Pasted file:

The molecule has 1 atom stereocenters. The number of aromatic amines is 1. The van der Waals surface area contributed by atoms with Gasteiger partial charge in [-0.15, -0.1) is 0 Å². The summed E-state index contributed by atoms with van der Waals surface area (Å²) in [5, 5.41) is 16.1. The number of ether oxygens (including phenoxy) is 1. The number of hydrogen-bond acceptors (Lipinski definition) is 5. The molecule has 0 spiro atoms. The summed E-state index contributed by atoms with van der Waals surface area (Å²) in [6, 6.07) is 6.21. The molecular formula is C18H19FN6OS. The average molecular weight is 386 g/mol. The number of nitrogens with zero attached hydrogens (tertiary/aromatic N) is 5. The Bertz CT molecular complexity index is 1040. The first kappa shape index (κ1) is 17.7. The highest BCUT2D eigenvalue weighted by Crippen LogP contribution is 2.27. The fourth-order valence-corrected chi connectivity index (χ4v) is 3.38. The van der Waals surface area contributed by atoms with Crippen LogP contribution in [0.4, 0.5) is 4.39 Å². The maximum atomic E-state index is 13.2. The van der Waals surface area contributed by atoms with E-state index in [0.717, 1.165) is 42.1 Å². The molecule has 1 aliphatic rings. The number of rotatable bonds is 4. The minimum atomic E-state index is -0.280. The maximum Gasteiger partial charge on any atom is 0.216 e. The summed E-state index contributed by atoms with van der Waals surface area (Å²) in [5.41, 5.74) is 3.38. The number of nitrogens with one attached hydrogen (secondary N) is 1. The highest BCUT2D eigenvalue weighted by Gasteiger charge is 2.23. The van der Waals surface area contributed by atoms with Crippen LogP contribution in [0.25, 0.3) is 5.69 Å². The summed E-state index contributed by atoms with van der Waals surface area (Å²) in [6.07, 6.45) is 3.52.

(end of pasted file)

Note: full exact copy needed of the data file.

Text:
The molecule has 1 atom stereocenters. The number of aromatic amines is 1. The van der Waals surface area contributed by atoms with Gasteiger partial charge in [-0.15, -0.1) is 0 Å². The summed E-state index contributed by atoms with van der Waals surface area (Å²) in [5, 5.41) is 16.1. The number of ether oxygens (including phenoxy) is 1. The number of hydrogen-bond acceptors (Lipinski definition) is 5. The molecule has 0 spiro atoms. The summed E-state index contributed by atoms with van der Waals surface area (Å²) in [6, 6.07) is 6.21. The molecular formula is C18H19FN6OS. The average molecular weight is 386 g/mol. The number of nitrogens with zero attached hydrogens (tertiary/aromatic N) is 5. The Bertz CT molecular complexity index is 1040. The first kappa shape index (κ1) is 17.7. The highest BCUT2D eigenvalue weighted by Crippen LogP contribution is 2.27. The fourth-order valence-corrected chi connectivity index (χ4v) is 3.38. The van der Waals surface area contributed by atoms with Crippen LogP contribution in [0.4, 0.5) is 4.39 Å². The maximum atomic E-state index is 13.2. The van der Waals surface area contributed by atoms with E-state index in [0.717, 1.165) is 42.1 Å². The molecule has 1 aliphatic rings. The number of rotatable bonds is 4. The minimum atomic E-state index is -0.280. The maximum Gasteiger partial charge on any atom is 0.216 e. The summed E-state index contributed by atoms with van der Waals surface area (Å²) in [5.41, 5.74) is 3.38. The number of nitrogens with one attached hydrogen (secondary N) is 1. The highest BCUT2D eigenvalue weighted by Gasteiger charge is 2.23. The van der Waals surface area contributed by atoms with Crippen LogP contribution in [0.25, 0.3) is 5.69 Å². The summed E-state index contributed by atoms with van der Waals surface area (Å²) in [6.07, 6.45) is 3.52.